A Conversation with Diane Chamberlain

The best-selling author spoke to us about her engrossing mystery The Silent Sister.

Diane, congratulations on the release of The Silent Sister! Whenever I speak to a prolific author, and you’re certainly one of those, I always ask whether the excitement of publication has dulled over time, since it has effectively become routine, a novel every year, or whether it has morphed into something else
What a great question! The Silent Sister is my twenty-third novel, and while I won’t cry when I hold that shiny new hardcover in my hands the way I did when I held my first book, I’ll still feel a thrill. But my reaction now is less emotional and more pragmatic. I think about how I can help the story find its audience. I love that social media allows me to have a wonderful give and take with my readers, and when I hold that new book, they will be on my mind.
Where did the idea for The Silent Sister come from?
Well, the truth is, I stole the idea from my brother. Sort of. He is a mystery writer (Robert Lopresti) and he sent me one of his short stories prior to publication. In the story, a young man’s sister disappears. The way my brother resolved the disappearance—very much in keeping with his style–was completely different from the way ‘Diane Chamberlain’ would have resolved it . . . which gave me the idea for The Silent Sister.
How important is the first line in a novel? The Silent Sister starts with, “I’d never expected to lose nearly everyone I loved by the time I was twenty-five,” which pulls the reader into the story immediately. Was that always the first line?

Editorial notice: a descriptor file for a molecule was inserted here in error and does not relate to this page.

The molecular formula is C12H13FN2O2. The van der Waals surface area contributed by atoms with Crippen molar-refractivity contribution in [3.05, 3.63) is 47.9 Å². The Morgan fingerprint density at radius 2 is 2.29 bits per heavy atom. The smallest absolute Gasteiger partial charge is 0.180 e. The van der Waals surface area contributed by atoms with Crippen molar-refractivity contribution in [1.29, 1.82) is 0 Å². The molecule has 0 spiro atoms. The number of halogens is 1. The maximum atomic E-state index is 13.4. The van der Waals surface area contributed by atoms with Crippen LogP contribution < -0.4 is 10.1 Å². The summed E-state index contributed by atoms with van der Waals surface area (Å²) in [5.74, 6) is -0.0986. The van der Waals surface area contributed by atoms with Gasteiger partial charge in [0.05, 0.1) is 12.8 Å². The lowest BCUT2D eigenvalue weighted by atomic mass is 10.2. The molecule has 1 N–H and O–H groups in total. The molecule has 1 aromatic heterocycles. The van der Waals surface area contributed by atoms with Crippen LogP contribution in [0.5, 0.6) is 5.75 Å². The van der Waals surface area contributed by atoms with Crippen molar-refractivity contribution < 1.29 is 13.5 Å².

Oh heavens no! I probably worked with five or six other first lines before that one. I think first lines are extremely important. As a reader, I want to be hooked right away. I assume my own readers feel the same way.
Has your writing process evolved over the course of your twenty-three novels? Are you a more comfortable storyteller now, or does every new manuscript wipe the slate clean?
I wish I could say I am a more comfortable storyteller now, but that’s not the case. Since I nearly always write stand-alone books, I am starting fresh with a new idea, new characters and a new fictional world every time. In the beginning, I’m overwhelmed and—to be honest—frightened. Can I do it again? That thought is always in the back of my mind and there are times during the process that I am sure I cannot. Then somewhere scarily close to my deadline, I begin to find my way and the pieces miraculously fall into place.
I know you love book clubs, and you’re very open to speaking with readers. Why do you think The Silent Sister would be a great selection for a book club?
I do love speaking to clubs and Skype has brought me into living rooms not only in the US but in the UK, Ireland and Australia as well. It’s so much fun! Readers seem to react to The Silent Sister on two very different levels, both of which can generate great discussions. There is the mystery in the story—the challenge of figuring out what is really going on during the twists and turns, and then there is the human side of the story—the sibling relationships, for example, that so many readers can relate to.
Moving onto your reading habits, are you still able to immerse yourself in books despite being engaged with writing your own? If so, what are you reading now?
Oh yes. I always have at least one book going, though I only get to read at bedtime, I’m afraid. Right now I’m reading Jane Green’s latest, Saving Grace. I love it so far and can’t wait to see where Jane is taking me with the story.
Tell us about your favorite book of the year, so far.
That’s tough. One of the books that has really stayed with me is The Rosie Project by Graeme Simsion. So clever, so funny and so refreshing. 

Diane was speaking to Simon McDonald.